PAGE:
About the Author: James Reason has written books on motion sickness, absent-mindedness, human error, aviation human factors, managing the risks of organizational accidents, managing maintenance errors, and the human contribution: unsafe acts, accidents and heroic recoveries. He has worked in a wide variety of hazardous industries, though patient safety is now his primary concern. In 2003, he was awarded an honorary DSc by the University of Aberdeen. He is a Fellow of the British Psychological Society, the Royal Aeronautical Society, the British Academy and the Royal College of General Practitioners. He received a CBE in 2003 for his services to reducing the risks in health care. In 2010, he received an Award for Distinguished Service from the Royal Society for the Prevention of Accidents, and in 2011 was elected an honorary fellow of the Safety and Reliability Society.

‘This book is an authoritative reminder of the journey to gain acceptance of human error as intrinsic to open systems operations as we enjoy it today, portrayed by the witty pen of one of its topmost trailblazers. I thoroughly enjoyed the book, and found the segment on organizational accidents a particular gem.’   Daniel E. Maurino, formerly Coordinator of the Flight Safety and Human Factors Study Programme, International Civil Aviation Organization (ICAO)

‘A fascinating personal and intellectual journey showing the evolution of both James Reason’s personal approach and also the broader history of thinking on error and safety. He has a unique gift for making complex ideas accessible within an absorbing and lucid narrative. And all leavened with wonderful examples of human error and some great stories.’   Charles Vincent, Imperial College London, UK

 ‘Each chapter of this book tells a story where Reason personally confronted a puzzle about accidents, human performance, or organizational decisions. Together the stories build a comprehensive picture of how safety is created but sometime undermined.’   David D. Woods, Ohio State University, USA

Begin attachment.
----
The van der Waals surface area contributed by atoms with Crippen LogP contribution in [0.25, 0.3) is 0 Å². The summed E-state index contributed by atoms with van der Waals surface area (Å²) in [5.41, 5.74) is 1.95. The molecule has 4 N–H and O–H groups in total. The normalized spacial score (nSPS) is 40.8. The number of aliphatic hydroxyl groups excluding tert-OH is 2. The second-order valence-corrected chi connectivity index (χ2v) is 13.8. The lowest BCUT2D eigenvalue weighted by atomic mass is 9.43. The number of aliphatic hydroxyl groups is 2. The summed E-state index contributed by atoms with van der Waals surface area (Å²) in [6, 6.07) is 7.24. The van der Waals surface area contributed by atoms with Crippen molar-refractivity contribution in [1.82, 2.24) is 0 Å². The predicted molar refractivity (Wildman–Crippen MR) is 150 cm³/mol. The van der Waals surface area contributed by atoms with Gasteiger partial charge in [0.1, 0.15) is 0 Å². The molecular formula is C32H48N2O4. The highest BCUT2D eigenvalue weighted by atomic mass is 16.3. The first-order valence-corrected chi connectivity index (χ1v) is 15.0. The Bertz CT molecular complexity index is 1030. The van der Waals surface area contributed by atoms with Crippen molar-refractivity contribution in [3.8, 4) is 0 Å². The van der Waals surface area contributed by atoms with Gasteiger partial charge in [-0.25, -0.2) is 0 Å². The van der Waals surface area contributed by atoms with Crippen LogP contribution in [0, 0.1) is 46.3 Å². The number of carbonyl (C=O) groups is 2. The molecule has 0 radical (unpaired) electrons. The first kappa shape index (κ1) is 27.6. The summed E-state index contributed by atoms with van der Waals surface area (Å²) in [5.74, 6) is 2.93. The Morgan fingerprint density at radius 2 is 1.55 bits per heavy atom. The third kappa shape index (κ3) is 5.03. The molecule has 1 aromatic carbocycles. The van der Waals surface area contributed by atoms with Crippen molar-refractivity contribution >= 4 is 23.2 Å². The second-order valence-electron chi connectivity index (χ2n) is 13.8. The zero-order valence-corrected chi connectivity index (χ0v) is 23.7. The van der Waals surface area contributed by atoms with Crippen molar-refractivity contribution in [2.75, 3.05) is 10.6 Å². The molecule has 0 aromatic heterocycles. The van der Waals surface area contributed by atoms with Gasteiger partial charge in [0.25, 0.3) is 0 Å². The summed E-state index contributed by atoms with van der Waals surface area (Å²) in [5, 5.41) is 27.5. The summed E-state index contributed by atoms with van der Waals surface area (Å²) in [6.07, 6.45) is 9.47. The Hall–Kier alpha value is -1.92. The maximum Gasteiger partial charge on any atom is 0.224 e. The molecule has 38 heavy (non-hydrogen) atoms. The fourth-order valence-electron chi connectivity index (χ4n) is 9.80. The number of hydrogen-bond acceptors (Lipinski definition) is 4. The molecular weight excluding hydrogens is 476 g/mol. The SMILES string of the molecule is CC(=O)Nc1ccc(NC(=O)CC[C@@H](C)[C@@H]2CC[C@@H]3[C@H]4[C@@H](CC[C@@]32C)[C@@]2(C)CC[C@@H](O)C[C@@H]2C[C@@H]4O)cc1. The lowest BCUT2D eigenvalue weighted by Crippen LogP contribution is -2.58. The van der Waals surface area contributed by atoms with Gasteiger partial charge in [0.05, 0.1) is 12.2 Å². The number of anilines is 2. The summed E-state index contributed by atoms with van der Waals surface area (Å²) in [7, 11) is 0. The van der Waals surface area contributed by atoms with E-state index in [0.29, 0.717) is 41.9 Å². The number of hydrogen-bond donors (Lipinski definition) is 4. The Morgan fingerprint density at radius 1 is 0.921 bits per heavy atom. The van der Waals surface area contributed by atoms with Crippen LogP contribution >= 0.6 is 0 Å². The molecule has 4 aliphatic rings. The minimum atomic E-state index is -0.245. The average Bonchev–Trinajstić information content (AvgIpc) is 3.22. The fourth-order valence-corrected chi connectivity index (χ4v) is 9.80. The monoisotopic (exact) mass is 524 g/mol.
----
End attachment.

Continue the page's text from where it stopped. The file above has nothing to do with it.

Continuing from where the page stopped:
‘In this delightful memoir, Jim Reason provides an amazingly comprehensive and understandable explanation of how and why individuals and organizations make mistakes and what to do about it. A valuable review for experts and a perfect introduction for beginners.’   Lucian Leape, Harvard University, USA

More information about A Life in Error: From little slips to big disasters

When selecting a pilot – how do we choose the ‘Right Stuff’?

Posted by Luigi Fort, Senior Marketing Executive

How do we choose the ‘Right Stuff’?

From the early years of aviation here are a couple of examples of what to look for when choosing an aviator…

In 1914: “he must possess an unusual amount of dare-devil spirit” (Dockeray and Isaacs 1921).

The US War Department in 1941: “eliminate all the mental and nervous weaklings including temperamental and personality handicapped individuals such as eccentrics, disturbers, irritable, unsocial, peculiar, gossipy, arrogant, and other mental twists types, all unsuited to aviation.

They are taken from ‘A History of Aeromedical Psychology’ (Tatana M. Olsen, Mathew McCauley and Carrie H. Kennedy), the opening chapter of ‘Aeromedical Psychology’, the new Ashgate book edited by Carrie H. Kennedy, University of Virginia, USA and Gary G. Kay, Cognitive Research Corporation, USA.

Aeromedical PsychologyHow has the science and practice of pilot selection progressed since those times?

Kennedy and Gray provide a guide to aeromedical psychology and the training and selection process.

The Human Factors of Simulation and Assessment series – a call for proposals

Advances in lower-cost technologies are supporting worldwide growth in the use of simulation and naturalistic performance assessment methods for research, training and operational purposes in domains such as road, rail, aviation, mining and healthcare.

This has not been accompanied by a similar growth in the expertise required to develop and use such systems for evaluating human performance. Whether for research or practitioner purposes, many of the challenges in assessing operator performance, both using simulation and in natural environments, are common.

What performance measures should be used?